It was 17 minutes before there was anything significant to note.  Good work by John McGinn in midfield enabled him to win control of the ball from a couple of yellow shirts create space for Targett to cross viciously from the left, forcing Digne to head over his own crossbar under pressure from El Ghazi.  Barkley delivered a decent corner that caused some confusion in the box. Douglas Luiz niftily avoided the mob by taking the inside-right channel the goal line before whipping a low cross to the near post. Mings anticipated and was ready to dive and flash a header inches wide right of the post. It had seemed certain that he would score, and the way he held his head in his hands indicated he felt the same way.

Instead of that igniting a response by either team, the tempo went back to where it had been  Then, again, John McGinn spun into space down the right, looked up, and found Barkley in acres on the edge of the box, Everton’s central defenders had presumably concluded he was not a threat. A precise pass found the Chelsea Loanee, but Barkley took a heavy touch and a chance to step into the box and shoot was gone. Villa fandom around the world joined in a collective sigh.  37 minutes gone and nothing to show.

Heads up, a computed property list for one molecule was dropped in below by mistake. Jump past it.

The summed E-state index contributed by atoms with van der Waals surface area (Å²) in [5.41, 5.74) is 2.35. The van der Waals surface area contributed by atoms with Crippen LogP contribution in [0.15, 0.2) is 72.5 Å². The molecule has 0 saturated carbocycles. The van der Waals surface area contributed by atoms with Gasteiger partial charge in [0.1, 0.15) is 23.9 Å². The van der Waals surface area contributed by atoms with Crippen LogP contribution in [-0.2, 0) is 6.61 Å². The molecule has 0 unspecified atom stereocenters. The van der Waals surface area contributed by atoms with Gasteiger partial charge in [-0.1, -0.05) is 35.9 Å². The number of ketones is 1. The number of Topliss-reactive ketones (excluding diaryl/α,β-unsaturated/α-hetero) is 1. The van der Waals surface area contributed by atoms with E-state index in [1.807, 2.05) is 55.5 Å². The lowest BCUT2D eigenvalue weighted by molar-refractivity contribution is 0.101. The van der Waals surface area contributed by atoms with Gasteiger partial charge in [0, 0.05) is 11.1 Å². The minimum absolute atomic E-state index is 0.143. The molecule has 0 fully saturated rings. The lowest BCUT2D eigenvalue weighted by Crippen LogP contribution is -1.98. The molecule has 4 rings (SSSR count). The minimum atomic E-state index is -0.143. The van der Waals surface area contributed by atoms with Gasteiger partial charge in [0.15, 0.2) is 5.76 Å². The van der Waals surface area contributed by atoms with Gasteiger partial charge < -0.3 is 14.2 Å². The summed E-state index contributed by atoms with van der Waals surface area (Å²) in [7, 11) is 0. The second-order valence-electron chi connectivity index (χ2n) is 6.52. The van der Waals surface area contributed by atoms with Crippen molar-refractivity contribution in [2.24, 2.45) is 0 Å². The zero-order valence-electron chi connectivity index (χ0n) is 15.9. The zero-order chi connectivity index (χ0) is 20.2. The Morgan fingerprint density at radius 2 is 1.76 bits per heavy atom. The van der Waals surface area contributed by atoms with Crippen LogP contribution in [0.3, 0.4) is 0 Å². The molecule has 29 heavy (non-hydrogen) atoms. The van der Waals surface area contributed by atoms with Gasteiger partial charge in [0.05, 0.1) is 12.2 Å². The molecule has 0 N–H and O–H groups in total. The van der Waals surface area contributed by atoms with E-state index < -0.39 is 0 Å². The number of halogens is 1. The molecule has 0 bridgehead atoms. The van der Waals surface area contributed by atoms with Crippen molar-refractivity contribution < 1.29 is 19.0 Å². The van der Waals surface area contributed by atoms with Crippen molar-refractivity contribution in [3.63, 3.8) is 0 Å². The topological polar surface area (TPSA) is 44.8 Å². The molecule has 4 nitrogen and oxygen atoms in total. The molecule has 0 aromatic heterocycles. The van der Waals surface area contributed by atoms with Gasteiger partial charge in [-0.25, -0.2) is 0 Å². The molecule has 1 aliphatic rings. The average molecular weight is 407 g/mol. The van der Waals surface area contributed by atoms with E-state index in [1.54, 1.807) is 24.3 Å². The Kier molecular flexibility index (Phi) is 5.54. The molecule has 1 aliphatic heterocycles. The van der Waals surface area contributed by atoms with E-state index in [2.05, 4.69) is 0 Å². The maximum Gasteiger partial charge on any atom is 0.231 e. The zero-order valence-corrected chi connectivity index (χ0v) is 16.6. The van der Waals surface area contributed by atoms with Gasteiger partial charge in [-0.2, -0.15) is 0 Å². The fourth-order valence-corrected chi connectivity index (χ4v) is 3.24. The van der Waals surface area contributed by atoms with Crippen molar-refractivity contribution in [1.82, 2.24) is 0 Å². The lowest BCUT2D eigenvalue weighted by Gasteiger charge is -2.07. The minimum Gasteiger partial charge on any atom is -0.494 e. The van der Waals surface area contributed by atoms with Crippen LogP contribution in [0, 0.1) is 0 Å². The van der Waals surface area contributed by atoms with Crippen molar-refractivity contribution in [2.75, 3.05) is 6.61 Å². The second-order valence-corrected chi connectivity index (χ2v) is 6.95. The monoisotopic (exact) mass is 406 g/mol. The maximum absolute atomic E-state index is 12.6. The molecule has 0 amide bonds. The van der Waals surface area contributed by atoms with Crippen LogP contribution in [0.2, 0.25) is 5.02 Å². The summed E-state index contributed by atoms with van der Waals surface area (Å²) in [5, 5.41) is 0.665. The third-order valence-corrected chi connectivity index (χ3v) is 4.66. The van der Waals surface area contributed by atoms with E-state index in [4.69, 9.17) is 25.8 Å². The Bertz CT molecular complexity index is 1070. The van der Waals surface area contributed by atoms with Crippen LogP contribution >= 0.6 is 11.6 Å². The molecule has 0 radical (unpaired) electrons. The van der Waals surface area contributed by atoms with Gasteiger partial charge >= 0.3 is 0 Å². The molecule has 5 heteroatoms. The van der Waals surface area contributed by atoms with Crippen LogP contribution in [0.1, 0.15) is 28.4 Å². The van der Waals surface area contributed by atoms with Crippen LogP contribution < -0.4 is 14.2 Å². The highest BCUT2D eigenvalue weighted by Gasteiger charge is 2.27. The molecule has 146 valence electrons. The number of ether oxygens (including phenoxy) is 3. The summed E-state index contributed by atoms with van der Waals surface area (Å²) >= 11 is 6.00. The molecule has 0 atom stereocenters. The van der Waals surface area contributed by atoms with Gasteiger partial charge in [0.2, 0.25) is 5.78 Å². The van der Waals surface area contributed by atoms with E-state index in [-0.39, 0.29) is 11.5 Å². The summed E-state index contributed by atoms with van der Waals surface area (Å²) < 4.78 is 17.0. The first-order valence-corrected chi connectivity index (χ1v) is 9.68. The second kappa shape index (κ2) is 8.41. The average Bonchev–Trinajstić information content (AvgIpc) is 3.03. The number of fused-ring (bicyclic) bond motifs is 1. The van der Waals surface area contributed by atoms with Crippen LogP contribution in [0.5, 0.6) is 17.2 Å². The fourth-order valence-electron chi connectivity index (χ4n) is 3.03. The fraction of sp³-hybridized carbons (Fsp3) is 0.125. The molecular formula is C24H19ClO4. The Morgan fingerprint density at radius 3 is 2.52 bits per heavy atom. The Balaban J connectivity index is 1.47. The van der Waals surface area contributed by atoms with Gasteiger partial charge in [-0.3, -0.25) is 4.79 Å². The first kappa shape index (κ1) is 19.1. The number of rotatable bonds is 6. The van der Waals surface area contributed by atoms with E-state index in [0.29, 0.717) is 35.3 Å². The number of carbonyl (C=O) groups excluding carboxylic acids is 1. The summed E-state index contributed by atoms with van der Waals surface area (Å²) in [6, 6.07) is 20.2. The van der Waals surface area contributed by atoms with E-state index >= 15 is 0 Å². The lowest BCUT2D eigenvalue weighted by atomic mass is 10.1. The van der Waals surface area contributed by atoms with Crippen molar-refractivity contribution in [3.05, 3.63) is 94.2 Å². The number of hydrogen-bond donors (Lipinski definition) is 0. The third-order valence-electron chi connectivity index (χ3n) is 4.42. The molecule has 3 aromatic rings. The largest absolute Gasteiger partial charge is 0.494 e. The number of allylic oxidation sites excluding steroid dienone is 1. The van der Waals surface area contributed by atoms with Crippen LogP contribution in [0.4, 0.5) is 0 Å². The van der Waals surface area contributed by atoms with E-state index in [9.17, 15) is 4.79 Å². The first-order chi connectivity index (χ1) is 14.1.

Everton finally came to life when they found Digne open on the left at 42 minutes.  Earlier in the year fans would have been on the edges of their seats anticipating a stunning cross and a magical leap by Calvert-Lewin.  Perhaps the Villa defense had remembered as they were well positioned for that eventuality.

Instead, Digne arced a lazy looping cross that almost crossed the plane of the goal before descending into the 6-yard box but beyond the far post.  A sliding Calvert-Lewin made a valiant effort to reach the ball with Martinez scrambling across his line and Mings monitoring created a little drama.  The ball ended untidily out of play.